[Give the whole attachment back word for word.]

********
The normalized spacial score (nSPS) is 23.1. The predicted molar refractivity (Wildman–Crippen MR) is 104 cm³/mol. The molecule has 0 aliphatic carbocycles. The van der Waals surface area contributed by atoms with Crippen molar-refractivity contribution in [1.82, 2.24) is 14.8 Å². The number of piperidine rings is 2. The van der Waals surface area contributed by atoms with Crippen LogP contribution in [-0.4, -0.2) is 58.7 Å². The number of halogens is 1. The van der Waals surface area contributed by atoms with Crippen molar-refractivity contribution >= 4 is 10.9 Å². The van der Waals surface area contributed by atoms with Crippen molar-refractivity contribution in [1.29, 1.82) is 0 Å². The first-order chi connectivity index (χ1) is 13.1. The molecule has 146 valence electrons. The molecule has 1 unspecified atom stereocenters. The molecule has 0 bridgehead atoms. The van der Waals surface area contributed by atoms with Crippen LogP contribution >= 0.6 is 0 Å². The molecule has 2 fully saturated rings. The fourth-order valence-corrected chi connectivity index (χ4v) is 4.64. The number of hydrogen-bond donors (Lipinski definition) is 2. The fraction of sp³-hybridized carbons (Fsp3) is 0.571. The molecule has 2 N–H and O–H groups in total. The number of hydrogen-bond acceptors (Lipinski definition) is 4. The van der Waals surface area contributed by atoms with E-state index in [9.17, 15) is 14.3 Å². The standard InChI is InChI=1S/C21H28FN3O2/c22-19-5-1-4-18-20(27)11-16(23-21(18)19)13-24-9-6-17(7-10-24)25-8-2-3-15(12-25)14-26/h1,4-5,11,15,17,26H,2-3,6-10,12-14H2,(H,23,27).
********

The normalized spacial score (nSPS) is 23.1. The predicted molar refractivity (Wildman–Crippen MR) is 104 cm³/mol. The molecule has 0 aliphatic carbocycles. The van der Waals surface area contributed by atoms with Crippen molar-refractivity contribution in [1.82, 2.24) is 14.8 Å². The number of piperidine rings is 2. The van der Waals surface area contributed by atoms with Crippen LogP contribution in [-0.4, -0.2) is 58.7 Å². The number of halogens is 1. The van der Waals surface area contributed by atoms with Crippen molar-refractivity contribution >= 4 is 10.9 Å². The van der Waals surface area contributed by atoms with Crippen molar-refractivity contribution in [1.29, 1.82) is 0 Å². The first-order chi connectivity index (χ1) is 13.1. The molecule has 146 valence electrons. The molecule has 1 unspecified atom stereocenters. The molecule has 0 bridgehead atoms. The van der Waals surface area contributed by atoms with Crippen LogP contribution >= 0.6 is 0 Å². The molecule has 2 fully saturated rings. The fourth-order valence-corrected chi connectivity index (χ4v) is 4.64. The number of hydrogen-bond donors (Lipinski definition) is 2. The fraction of sp³-hybridized carbons (Fsp3) is 0.571. The molecule has 2 N–H and O–H groups in total. The number of hydrogen-bond acceptors (Lipinski definition) is 4. The van der Waals surface area contributed by atoms with E-state index in [9.17, 15) is 14.3 Å². The standard InChI is InChI=1S/C21H28FN3O2/c22-19-5-1-4-18-20(27)11-16(23-21(18)19)13-24-9-6-17(7-10-24)25-8-2-3-15(12-25)14-26/h1,4-5,11,15,17,26H,2-3,6-10,12-14H2,(H,23,27).